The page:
smokin’

my first day alone here, my mother messages me to ask why the weather report for Hanoi (she checks daily, she tells me) does not say sunny or cloudy or chance of rain. instead it says “smoke.”

what does smoke mean? she asks. is Hanoi on fire? after a little research, I find out that it is, in a way: farmers on the outskirts of Hanoi are burning stacks of straw after the rice harvest. as I read the article I see images of many little puffs of smoke rising out of the fields. it’s affected the air quality, which explains the weather report, and why I woke up with a sore throat and stuffed nose.

so my first day is smoky. when I step outside I realize how spoiled I’ve been on the motorbike. I have forgotten how difficult walking can be in this city. the sidewalks are constantly filled with little street food stalls, plastic tables and chairs, and parked motorbikes. the streets are filled with motorbikes, many of them ignoring traffic lights (in Hanoi yellow and red mean “go,” too) and going the wrong way down one-way streets. along the curb are little bags of trash waiting to be picked up by sanitation workers. I am alert, admittedly a little tense.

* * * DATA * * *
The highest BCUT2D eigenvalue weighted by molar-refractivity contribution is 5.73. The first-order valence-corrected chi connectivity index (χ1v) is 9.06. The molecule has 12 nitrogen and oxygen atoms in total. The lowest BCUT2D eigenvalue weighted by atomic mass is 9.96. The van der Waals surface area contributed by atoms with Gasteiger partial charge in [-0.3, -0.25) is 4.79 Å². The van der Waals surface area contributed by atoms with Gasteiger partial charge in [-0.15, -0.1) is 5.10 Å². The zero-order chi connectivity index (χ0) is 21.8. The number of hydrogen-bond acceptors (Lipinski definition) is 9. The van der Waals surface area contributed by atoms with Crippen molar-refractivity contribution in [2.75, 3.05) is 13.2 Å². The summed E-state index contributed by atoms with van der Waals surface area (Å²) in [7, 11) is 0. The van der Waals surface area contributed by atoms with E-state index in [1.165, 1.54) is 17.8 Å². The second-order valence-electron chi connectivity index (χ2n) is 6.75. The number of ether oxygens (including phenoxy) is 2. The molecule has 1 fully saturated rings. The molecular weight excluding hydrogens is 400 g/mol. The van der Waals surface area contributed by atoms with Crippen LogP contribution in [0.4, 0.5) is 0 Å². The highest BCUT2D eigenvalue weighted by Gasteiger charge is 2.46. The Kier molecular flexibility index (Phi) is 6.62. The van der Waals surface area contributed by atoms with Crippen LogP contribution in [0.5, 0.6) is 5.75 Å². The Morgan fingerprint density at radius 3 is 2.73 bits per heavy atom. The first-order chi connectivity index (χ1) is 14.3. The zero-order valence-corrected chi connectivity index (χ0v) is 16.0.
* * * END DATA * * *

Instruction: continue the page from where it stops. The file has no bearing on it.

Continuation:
there are small victories: a freshly baked baguette from the baker around the corner, still warm when it’s placed in my hands. a productive writing day. the time to read four short stories from my best american anthology (2002 edition). not too bad at all.

 

 

summer readin

so far, we’ve got

Gilead by Marilynne Robinson: a beautiful book. slow and meditative and heavy but also has this quality of lightness to it – as in, like, visible light, as in, warm and illuminating. lovely.

the girl on the train by Paula Hawkins: fun and beachy! full of cheap thrills. very, very cheap thrills. I’d have to say my favorite thing about this novel was that it made me want to drink gin and tonic all day every day forever.

Everything I Never Told You by Celeste Ng: dark and heartbreaking and hard to put down. the present tense narration and the way this novel moves through time is masterful.

the best american short stories (2008): I’ve been picking these babies (best americans) up at thrift stores for pennies and DEVOURING them. it’s good to be behind the times. “Galatea” by Karen Brown ruined me. That’s how good it is.

for rest of July/August hoping to squeeze in these plus more: The Flamethrowers by Rachel Kushner, Find Me by Laura van den Berg, Dept. of Speculation by Jenny Offill, also Anna Karenina (cause yikes never read it lol whoops) and also the last fifty pages of Swann’s Way because after 50000000 attempts I WILL be victorious.